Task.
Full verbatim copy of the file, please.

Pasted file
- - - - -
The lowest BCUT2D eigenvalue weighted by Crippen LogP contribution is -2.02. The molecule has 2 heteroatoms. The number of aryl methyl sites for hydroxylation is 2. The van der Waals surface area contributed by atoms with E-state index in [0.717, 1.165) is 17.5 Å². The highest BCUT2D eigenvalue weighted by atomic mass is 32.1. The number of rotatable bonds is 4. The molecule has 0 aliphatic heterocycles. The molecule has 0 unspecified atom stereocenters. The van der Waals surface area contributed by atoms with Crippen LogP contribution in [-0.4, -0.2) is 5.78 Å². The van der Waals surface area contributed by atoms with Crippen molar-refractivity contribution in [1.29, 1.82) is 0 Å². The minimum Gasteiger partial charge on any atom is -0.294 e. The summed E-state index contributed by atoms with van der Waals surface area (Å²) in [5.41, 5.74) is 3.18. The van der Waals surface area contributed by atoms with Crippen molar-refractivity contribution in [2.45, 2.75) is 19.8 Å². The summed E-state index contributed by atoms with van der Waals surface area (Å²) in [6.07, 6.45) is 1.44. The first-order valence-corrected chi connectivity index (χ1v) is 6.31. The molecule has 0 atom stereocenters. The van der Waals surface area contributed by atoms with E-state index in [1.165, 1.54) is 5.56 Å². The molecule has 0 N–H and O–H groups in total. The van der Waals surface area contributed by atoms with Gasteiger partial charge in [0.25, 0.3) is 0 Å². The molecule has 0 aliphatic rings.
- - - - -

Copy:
The lowest BCUT2D eigenvalue weighted by Crippen LogP contribution is -2.02. The molecule has 2 heteroatoms. The number of aryl methyl sites for hydroxylation is 2. The van der Waals surface area contributed by atoms with E-state index in [0.717, 1.165) is 17.5 Å². The highest BCUT2D eigenvalue weighted by atomic mass is 32.1. The number of rotatable bonds is 4. The molecule has 0 aliphatic heterocycles. The molecule has 0 unspecified atom stereocenters. The van der Waals surface area contributed by atoms with Crippen LogP contribution in [-0.4, -0.2) is 5.78 Å². The van der Waals surface area contributed by atoms with Crippen molar-refractivity contribution in [1.29, 1.82) is 0 Å². The minimum Gasteiger partial charge on any atom is -0.294 e. The summed E-state index contributed by atoms with van der Waals surface area (Å²) in [5.41, 5.74) is 3.18. The van der Waals surface area contributed by atoms with Crippen molar-refractivity contribution in [2.45, 2.75) is 19.8 Å². The summed E-state index contributed by atoms with van der Waals surface area (Å²) in [6.07, 6.45) is 1.44. The first-order valence-corrected chi connectivity index (χ1v) is 6.31. The molecule has 0 atom stereocenters. The van der Waals surface area contributed by atoms with E-state index in [1.165, 1.54) is 5.56 Å². The molecule has 0 N–H and O–H groups in total. The van der Waals surface area contributed by atoms with Gasteiger partial charge in [0.25, 0.3) is 0 Å². The molecule has 0 aliphatic rings.